By Team Backbeat
By Amber Taufen
By Jon Solomon
By Tom Murphy
By Jesse Livingston
By Alejandra Loera
By Stephanie March
By Tom Murphy
Wainwright's take on his failed relationship is just as moving and devastating as his reflections on his sainted mother. In songs like "Out of Reach," he depicts the poignancy involved in tying up the loose ends in a failed relationship. "Missing You" and "Living Alone" address the almost universally terrifying prospects of waking up alone and growing old(er) alone. Seeing "Our parents are dead now/And your kids are full grown and/You're fifty-three now/ You're living alone" on paper can send chills down a lonely spine, but these lines are delivered in such a jaunty, cheerful way, it's almost easy to overlook the darkness of the fear involved in aging.
"Aging is powerful and a big drag, and [it's] very interesting what happens, but it's happening to anybody. It's a big part of the human condition. I refer to it and have been referring to it for quite a while. I've always been aware of my age and the realities of it and the fears about it, and it's a topic that I've been referring to and written about since I was young," muses Wainwright. Any tips on aging for those whose personal odometers haven't reached fifty yet? "Everything they say about growing older is true." Stock up on those Centrum pills, kids. It's not going to get any easier.
It can't be all bad, though, to watch your kids grow up and come into their own, seemingly following in your footsteps. Son Rufus (28, currently on tour supporting Tori Amos) has established a name for himself as a sort of postmodern troubadour. Twenty-five-year-old Martha, Loudon's other child with ex-wife and Canadian folksinger Kate McGarrigle, also channels the same sort of sensitivity exhibited by her parents. And while Loudon played a role in Rufus's demo landing in the hands of DreamWorks exec Lenny Waronker a few years back, he is quick to deny stage-fatherhood, and even that he's much of an influence.
"I'm quite happy that they're in the family business, so to speak. I think they're very talented," he says. "As far as being a mentor goes, certainly now I'm not much of a mentor. They lived with their mother and were raised mostly by their mother in Montreal, so I wasn't around to be much of a parent."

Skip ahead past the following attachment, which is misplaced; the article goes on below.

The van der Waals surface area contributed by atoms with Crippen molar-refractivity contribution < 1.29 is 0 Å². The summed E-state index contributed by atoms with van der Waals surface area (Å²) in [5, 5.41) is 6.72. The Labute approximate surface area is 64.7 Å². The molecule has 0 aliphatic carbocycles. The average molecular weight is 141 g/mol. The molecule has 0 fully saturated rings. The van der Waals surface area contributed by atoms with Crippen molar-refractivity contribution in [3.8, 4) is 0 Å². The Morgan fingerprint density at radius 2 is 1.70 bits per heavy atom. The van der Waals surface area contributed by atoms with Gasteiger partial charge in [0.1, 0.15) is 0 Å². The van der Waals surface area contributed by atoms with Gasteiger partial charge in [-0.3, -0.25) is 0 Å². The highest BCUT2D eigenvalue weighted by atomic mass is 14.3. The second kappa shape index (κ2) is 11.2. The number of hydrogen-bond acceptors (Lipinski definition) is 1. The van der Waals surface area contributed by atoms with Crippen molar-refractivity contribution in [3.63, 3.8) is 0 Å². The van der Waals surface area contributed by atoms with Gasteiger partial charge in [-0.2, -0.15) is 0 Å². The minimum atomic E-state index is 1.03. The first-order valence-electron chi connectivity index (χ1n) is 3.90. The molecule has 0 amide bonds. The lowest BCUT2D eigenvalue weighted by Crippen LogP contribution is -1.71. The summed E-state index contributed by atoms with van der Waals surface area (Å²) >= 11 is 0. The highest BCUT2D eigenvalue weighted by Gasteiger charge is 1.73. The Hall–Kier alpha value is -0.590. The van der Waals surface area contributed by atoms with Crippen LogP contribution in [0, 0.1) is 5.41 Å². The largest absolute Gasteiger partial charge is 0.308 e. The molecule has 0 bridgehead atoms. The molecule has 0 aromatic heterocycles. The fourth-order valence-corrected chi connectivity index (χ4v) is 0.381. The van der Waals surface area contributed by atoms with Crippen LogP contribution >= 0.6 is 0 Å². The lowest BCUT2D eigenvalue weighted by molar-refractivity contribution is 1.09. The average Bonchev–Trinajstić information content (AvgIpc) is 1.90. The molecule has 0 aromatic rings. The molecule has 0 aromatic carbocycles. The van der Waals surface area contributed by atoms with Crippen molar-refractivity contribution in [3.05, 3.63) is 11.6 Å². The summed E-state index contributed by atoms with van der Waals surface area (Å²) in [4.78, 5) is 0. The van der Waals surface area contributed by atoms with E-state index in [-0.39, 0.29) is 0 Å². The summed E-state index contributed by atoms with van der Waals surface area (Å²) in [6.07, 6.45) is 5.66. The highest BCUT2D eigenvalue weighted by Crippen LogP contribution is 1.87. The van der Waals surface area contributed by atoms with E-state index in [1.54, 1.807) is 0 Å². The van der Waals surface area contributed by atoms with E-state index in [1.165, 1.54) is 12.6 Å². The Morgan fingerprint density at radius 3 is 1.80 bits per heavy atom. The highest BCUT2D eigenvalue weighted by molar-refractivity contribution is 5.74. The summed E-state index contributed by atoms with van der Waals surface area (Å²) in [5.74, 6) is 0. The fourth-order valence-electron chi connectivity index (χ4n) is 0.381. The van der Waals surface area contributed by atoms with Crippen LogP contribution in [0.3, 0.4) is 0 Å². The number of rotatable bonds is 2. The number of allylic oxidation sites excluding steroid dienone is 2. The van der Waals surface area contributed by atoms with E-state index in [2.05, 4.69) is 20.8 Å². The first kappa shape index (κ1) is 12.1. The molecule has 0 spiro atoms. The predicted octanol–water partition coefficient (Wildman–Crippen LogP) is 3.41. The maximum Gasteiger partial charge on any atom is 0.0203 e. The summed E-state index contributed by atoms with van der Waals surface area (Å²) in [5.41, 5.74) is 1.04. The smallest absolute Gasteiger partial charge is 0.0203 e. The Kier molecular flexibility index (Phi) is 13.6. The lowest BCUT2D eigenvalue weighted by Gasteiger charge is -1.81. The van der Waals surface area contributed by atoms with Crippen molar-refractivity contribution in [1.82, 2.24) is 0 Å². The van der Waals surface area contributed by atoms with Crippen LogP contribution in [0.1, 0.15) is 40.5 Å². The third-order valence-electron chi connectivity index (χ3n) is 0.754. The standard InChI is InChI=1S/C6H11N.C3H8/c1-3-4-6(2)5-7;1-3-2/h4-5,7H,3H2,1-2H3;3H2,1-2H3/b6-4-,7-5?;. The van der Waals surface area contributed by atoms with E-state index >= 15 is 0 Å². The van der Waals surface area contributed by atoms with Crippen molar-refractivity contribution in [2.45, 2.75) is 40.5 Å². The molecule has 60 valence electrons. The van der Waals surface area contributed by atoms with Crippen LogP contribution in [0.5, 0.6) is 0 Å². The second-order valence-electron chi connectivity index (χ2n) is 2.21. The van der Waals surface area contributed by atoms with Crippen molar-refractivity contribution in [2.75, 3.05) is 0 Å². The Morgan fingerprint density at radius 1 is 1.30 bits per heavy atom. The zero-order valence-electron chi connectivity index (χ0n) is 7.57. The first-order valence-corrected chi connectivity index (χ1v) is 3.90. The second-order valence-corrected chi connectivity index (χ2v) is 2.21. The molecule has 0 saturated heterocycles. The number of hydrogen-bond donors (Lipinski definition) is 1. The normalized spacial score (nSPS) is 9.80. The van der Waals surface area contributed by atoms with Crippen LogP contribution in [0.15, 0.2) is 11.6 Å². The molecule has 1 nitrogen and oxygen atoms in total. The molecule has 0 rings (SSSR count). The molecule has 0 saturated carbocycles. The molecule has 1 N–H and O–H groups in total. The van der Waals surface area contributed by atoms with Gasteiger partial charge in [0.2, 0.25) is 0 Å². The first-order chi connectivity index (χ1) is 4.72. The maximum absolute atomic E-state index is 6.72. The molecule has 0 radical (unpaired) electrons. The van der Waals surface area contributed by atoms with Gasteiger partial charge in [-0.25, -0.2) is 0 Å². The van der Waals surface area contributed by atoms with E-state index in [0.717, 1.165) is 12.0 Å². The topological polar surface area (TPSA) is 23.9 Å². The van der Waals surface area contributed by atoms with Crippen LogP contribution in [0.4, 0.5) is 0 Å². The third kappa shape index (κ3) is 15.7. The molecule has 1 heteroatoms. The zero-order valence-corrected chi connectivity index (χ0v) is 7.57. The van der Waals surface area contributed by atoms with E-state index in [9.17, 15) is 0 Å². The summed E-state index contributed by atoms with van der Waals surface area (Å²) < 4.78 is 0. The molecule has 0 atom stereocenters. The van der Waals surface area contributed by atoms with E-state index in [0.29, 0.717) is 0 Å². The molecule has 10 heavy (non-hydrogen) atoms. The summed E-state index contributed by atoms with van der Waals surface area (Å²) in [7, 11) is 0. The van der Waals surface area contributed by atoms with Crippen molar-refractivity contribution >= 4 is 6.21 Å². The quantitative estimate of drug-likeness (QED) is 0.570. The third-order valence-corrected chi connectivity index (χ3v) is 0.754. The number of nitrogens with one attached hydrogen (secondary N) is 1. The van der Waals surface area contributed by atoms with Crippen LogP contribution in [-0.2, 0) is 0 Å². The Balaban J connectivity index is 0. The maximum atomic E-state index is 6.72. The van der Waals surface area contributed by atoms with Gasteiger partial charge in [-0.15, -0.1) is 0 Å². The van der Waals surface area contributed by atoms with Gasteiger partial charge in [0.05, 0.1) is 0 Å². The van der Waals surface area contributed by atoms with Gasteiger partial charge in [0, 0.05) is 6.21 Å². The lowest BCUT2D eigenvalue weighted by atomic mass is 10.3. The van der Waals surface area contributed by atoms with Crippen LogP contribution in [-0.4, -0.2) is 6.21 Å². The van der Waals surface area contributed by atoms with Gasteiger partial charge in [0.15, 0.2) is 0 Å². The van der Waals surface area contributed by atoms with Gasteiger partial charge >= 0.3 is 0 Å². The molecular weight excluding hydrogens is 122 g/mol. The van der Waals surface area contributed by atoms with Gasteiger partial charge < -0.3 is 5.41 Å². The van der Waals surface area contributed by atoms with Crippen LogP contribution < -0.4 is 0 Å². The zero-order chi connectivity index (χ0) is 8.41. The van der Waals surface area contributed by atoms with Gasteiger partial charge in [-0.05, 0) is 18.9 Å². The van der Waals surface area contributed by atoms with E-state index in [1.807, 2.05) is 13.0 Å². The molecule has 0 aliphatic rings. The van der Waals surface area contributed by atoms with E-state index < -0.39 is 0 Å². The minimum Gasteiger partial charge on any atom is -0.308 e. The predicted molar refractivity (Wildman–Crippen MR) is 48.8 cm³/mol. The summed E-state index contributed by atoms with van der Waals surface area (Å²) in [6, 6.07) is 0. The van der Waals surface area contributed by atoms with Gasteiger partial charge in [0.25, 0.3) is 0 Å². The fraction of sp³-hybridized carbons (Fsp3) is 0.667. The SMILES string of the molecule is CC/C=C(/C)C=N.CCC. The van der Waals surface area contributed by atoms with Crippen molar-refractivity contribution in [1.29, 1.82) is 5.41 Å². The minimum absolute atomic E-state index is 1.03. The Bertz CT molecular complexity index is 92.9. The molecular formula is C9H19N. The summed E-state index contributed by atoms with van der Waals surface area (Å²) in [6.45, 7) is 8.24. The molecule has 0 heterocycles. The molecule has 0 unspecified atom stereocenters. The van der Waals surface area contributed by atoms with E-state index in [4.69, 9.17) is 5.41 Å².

Wainwright is getting a second chance at fatherhood, sort of, in his casting as the dysfunctional dad on the new Fox series Undeclared. (Wainwright's other acting credits include a stint on M*A*S*H* as Captain Calvin Spaulding, a doctor and protest singer, and a role as a depressed-looking fellow in the Sandra Bullock vehicle 28 Days.) Wainwright's character is the quirky, beer-bong-hitting father of a college-age son -- a role that provides a stark though comic counterpoint to the image of Wainwright as a virile young man in the early days of his career. How strange it must be to have that kind of transformation documented in such a public way.
The upshot to aging, though, is that (in a perfect world) there's a certain sense of authority that's gained in the dusky years: You become a sage, someone people turn to for wisdom. Younger generations can look to The Last Man on Earth for insight into dealing with the loss of one's parents, something we all have to contend with eventually, as well as sailing smoothly into the AARP years. This wisdom, recorded artfully, has the potential to make us all feel a little more connected, a little more human, a little more forgiving of the mistakes we make as children, parents and lovers.
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